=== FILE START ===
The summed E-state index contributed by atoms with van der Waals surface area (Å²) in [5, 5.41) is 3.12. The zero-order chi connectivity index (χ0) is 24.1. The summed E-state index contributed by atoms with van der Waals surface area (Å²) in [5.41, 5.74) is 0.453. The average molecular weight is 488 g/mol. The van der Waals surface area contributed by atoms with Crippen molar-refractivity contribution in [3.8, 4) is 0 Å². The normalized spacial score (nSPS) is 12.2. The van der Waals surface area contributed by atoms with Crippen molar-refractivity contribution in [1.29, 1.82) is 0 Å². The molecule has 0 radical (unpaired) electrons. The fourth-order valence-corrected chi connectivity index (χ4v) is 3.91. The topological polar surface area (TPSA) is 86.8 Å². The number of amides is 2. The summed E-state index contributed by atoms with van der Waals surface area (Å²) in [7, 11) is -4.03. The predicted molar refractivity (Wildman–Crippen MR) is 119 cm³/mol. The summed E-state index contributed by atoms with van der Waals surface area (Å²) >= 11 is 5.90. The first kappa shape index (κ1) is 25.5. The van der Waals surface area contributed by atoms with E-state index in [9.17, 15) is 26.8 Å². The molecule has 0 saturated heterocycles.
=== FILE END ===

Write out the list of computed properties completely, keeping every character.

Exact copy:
The summed E-state index contributed by atoms with van der Waals surface area (Å²) in [5, 5.41) is 3.12. The zero-order chi connectivity index (χ0) is 24.1. The summed E-state index contributed by atoms with van der Waals surface area (Å²) in [5.41, 5.74) is 0.453. The average molecular weight is 488 g/mol. The van der Waals surface area contributed by atoms with Crippen molar-refractivity contribution in [3.8, 4) is 0 Å². The normalized spacial score (nSPS) is 12.2. The van der Waals surface area contributed by atoms with Crippen molar-refractivity contribution in [1.29, 1.82) is 0 Å². The molecule has 0 radical (unpaired) electrons. The fourth-order valence-corrected chi connectivity index (χ4v) is 3.91. The topological polar surface area (TPSA) is 86.8 Å². The number of amides is 2. The summed E-state index contributed by atoms with van der Waals surface area (Å²) in [7, 11) is -4.03. The predicted molar refractivity (Wildman–Crippen MR) is 119 cm³/mol. The summed E-state index contributed by atoms with van der Waals surface area (Å²) >= 11 is 5.90. The first kappa shape index (κ1) is 25.5. The van der Waals surface area contributed by atoms with E-state index in [9.17, 15) is 26.8 Å². The molecule has 0 saturated heterocycles.